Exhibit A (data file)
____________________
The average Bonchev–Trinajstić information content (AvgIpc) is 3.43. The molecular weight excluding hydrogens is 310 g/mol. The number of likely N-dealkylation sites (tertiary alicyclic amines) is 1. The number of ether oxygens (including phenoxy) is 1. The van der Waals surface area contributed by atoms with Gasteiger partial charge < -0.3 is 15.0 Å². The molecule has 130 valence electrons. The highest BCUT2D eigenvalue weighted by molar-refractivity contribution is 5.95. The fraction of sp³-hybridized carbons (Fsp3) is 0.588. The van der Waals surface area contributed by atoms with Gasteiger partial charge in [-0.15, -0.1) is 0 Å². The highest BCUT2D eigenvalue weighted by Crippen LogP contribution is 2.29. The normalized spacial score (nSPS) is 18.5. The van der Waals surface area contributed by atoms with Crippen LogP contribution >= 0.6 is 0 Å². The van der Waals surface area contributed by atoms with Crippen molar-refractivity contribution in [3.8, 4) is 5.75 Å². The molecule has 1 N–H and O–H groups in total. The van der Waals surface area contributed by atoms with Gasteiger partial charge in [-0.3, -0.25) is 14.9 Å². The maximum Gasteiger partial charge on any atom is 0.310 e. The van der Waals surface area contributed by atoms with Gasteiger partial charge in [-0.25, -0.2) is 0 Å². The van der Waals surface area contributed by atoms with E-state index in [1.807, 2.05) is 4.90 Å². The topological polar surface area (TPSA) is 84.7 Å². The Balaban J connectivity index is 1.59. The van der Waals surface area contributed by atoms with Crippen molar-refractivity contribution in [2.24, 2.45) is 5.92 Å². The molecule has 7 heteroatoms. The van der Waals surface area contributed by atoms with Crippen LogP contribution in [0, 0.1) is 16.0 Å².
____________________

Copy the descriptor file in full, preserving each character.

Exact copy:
The average Bonchev–Trinajstić information content (AvgIpc) is 3.43. The molecular weight excluding hydrogens is 310 g/mol. The number of likely N-dealkylation sites (tertiary alicyclic amines) is 1. The number of ether oxygens (including phenoxy) is 1. The van der Waals surface area contributed by atoms with Gasteiger partial charge < -0.3 is 15.0 Å². The molecule has 130 valence electrons. The highest BCUT2D eigenvalue weighted by molar-refractivity contribution is 5.95. The fraction of sp³-hybridized carbons (Fsp3) is 0.588. The van der Waals surface area contributed by atoms with Gasteiger partial charge in [-0.15, -0.1) is 0 Å². The highest BCUT2D eigenvalue weighted by Crippen LogP contribution is 2.29. The normalized spacial score (nSPS) is 18.5. The van der Waals surface area contributed by atoms with Crippen LogP contribution >= 0.6 is 0 Å². The van der Waals surface area contributed by atoms with Crippen molar-refractivity contribution in [3.8, 4) is 5.75 Å². The molecule has 1 N–H and O–H groups in total. The van der Waals surface area contributed by atoms with Gasteiger partial charge in [-0.3, -0.25) is 14.9 Å². The maximum Gasteiger partial charge on any atom is 0.310 e. The van der Waals surface area contributed by atoms with Gasteiger partial charge in [-0.25, -0.2) is 0 Å². The van der Waals surface area contributed by atoms with E-state index in [1.807, 2.05) is 4.90 Å². The topological polar surface area (TPSA) is 84.7 Å². The Balaban J connectivity index is 1.59. The van der Waals surface area contributed by atoms with Crippen molar-refractivity contribution in [2.24, 2.45) is 5.92 Å². The molecule has 7 heteroatoms. The van der Waals surface area contributed by atoms with Crippen LogP contribution in [0, 0.1) is 16.0 Å².